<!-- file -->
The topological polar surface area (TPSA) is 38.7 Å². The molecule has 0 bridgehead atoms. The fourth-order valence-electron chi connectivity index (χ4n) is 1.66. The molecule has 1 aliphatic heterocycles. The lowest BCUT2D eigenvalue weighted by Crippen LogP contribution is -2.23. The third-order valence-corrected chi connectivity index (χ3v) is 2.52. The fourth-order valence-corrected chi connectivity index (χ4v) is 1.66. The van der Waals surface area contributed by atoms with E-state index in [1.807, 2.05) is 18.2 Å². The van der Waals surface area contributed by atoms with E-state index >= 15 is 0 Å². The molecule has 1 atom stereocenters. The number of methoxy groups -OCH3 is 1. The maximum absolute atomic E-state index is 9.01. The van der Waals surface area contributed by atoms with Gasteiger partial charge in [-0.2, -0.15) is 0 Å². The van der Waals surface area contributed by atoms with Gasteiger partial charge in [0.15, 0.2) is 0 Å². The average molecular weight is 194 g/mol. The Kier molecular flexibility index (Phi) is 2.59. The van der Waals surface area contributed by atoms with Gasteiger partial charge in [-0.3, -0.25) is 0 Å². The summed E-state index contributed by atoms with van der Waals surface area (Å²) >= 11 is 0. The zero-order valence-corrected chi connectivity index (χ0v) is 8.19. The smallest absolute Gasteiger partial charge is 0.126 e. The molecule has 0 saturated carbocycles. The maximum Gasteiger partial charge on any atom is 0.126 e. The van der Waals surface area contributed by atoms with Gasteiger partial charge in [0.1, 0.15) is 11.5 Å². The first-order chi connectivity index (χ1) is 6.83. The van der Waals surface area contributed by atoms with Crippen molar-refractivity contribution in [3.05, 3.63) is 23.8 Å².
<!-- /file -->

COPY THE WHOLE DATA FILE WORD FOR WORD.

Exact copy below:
The topological polar surface area (TPSA) is 38.7 Å². The molecule has 0 bridgehead atoms. The fourth-order valence-electron chi connectivity index (χ4n) is 1.66. The molecule has 1 aliphatic heterocycles. The lowest BCUT2D eigenvalue weighted by Crippen LogP contribution is -2.23. The third-order valence-corrected chi connectivity index (χ3v) is 2.52. The fourth-order valence-corrected chi connectivity index (χ4v) is 1.66. The van der Waals surface area contributed by atoms with E-state index in [1.807, 2.05) is 18.2 Å². The van der Waals surface area contributed by atoms with E-state index >= 15 is 0 Å². The molecule has 1 atom stereocenters. The number of methoxy groups -OCH3 is 1. The maximum absolute atomic E-state index is 9.01. The van der Waals surface area contributed by atoms with Gasteiger partial charge in [-0.2, -0.15) is 0 Å². The van der Waals surface area contributed by atoms with Gasteiger partial charge in [0.15, 0.2) is 0 Å². The average molecular weight is 194 g/mol. The Kier molecular flexibility index (Phi) is 2.59. The van der Waals surface area contributed by atoms with Gasteiger partial charge in [-0.3, -0.25) is 0 Å². The summed E-state index contributed by atoms with van der Waals surface area (Å²) >= 11 is 0. The zero-order valence-corrected chi connectivity index (χ0v) is 8.19. The smallest absolute Gasteiger partial charge is 0.126 e. The molecule has 0 saturated carbocycles. The maximum Gasteiger partial charge on any atom is 0.126 e. The van der Waals surface area contributed by atoms with Gasteiger partial charge in [0.1, 0.15) is 11.5 Å². The first-order chi connectivity index (χ1) is 6.83. The van der Waals surface area contributed by atoms with Crippen molar-refractivity contribution in [3.05, 3.63) is 23.8 Å².